Numerous treatment options exist for facial paralysis. Most importantly, the length of time over which the disease has developed should be considered to identify the best possible option. Especially for patients with longstanding established facial palsy, free functional muscle transfer is known as the gold-standard treatment. A critical aspect of this surgical procedure is the selection of a motor nerve for innervation of the transferred muscle. The contralateral facial nerve, used by means of a cross-face nerve graft, is traditionally considered the first choice as a nerve source [1,2]. Surgeons can create a spontaneous and synchronous smile with a cross-face nerve graft using the contralateral facial nerve (cranial nerve [CN] VII). However, the presence of two nerve coaptations leads to certain drawbacks, such as low predictability and consistency of muscle contraction [3]. Furthermore, this technique involves 2-stage surgery, and patients must wait for several months after the first stage for the procedure to be completed.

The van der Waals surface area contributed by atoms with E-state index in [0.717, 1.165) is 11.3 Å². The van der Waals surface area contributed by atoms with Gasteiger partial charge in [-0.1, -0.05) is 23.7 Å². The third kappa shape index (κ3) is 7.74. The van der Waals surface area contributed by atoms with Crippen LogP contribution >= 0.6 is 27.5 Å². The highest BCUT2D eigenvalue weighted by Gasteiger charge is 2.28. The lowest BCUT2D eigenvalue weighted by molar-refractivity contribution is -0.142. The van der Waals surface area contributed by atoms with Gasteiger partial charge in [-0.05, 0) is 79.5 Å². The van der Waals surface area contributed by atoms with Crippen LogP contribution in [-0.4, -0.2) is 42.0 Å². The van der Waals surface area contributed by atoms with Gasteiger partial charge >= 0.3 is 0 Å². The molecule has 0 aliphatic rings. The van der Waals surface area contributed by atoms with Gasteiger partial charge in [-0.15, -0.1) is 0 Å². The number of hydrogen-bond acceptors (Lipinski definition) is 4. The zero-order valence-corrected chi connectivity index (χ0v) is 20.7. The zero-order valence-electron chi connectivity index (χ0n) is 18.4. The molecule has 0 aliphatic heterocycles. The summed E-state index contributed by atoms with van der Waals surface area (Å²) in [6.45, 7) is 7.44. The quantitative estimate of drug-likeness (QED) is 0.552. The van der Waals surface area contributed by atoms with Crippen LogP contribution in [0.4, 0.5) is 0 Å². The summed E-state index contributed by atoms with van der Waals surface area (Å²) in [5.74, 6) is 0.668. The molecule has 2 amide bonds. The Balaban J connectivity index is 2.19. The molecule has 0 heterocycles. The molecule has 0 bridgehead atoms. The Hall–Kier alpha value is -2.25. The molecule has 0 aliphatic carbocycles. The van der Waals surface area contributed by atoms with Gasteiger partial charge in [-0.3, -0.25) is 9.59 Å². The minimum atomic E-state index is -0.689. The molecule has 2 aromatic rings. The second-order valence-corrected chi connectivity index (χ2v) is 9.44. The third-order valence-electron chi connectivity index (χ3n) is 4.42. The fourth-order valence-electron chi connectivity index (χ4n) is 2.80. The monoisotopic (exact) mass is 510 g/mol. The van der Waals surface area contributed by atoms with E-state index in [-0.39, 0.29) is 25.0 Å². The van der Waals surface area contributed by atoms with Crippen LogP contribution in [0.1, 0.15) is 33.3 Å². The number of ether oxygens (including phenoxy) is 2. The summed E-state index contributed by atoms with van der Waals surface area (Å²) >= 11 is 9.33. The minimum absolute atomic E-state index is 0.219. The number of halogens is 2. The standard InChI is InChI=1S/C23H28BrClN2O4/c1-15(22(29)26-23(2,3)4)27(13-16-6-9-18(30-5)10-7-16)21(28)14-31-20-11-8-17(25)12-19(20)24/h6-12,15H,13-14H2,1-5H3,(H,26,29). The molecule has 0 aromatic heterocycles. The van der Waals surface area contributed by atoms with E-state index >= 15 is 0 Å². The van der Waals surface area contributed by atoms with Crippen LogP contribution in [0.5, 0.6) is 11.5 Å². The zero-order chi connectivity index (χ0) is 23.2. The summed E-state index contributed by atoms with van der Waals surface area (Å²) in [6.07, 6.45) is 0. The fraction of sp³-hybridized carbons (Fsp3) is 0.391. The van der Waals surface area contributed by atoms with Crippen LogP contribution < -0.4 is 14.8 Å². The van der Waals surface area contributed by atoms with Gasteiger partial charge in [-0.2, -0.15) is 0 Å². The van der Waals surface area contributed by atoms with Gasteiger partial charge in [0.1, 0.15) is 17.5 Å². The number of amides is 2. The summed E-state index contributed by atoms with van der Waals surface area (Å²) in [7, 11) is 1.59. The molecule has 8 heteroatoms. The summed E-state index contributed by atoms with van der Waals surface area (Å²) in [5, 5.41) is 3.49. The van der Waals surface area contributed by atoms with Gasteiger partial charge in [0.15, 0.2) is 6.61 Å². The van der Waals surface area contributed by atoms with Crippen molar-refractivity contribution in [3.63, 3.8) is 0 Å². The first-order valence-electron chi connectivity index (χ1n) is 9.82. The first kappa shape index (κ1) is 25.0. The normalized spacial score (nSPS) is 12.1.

Contrastingly, functional gracilis muscle transfer (FGMT) using the masseter nerve is now gaining popularity. The masseter nerve has a greater axonal load than cross-face nerve grafts, resulting in stronger motor innervation [4]. Furthermore, it causes less axonal loss than cross-face nerve grafts because one fewer nerve coaptation is required [5]. FGMT can be a good alternative if the contralateral facial nerve is damaged or inappropriate for use, especially because it is done in a single stage.
This study aimed to analyze the effectiveness and outcomes of single-stage free gracilis muscle transfer using the masseter nerve as the main neurotizer. An analysis was carried out to explore whether FGMT using the masseter nerve was able to provide appropriate motor power and whether it improved facial function and symmetry.

METHODS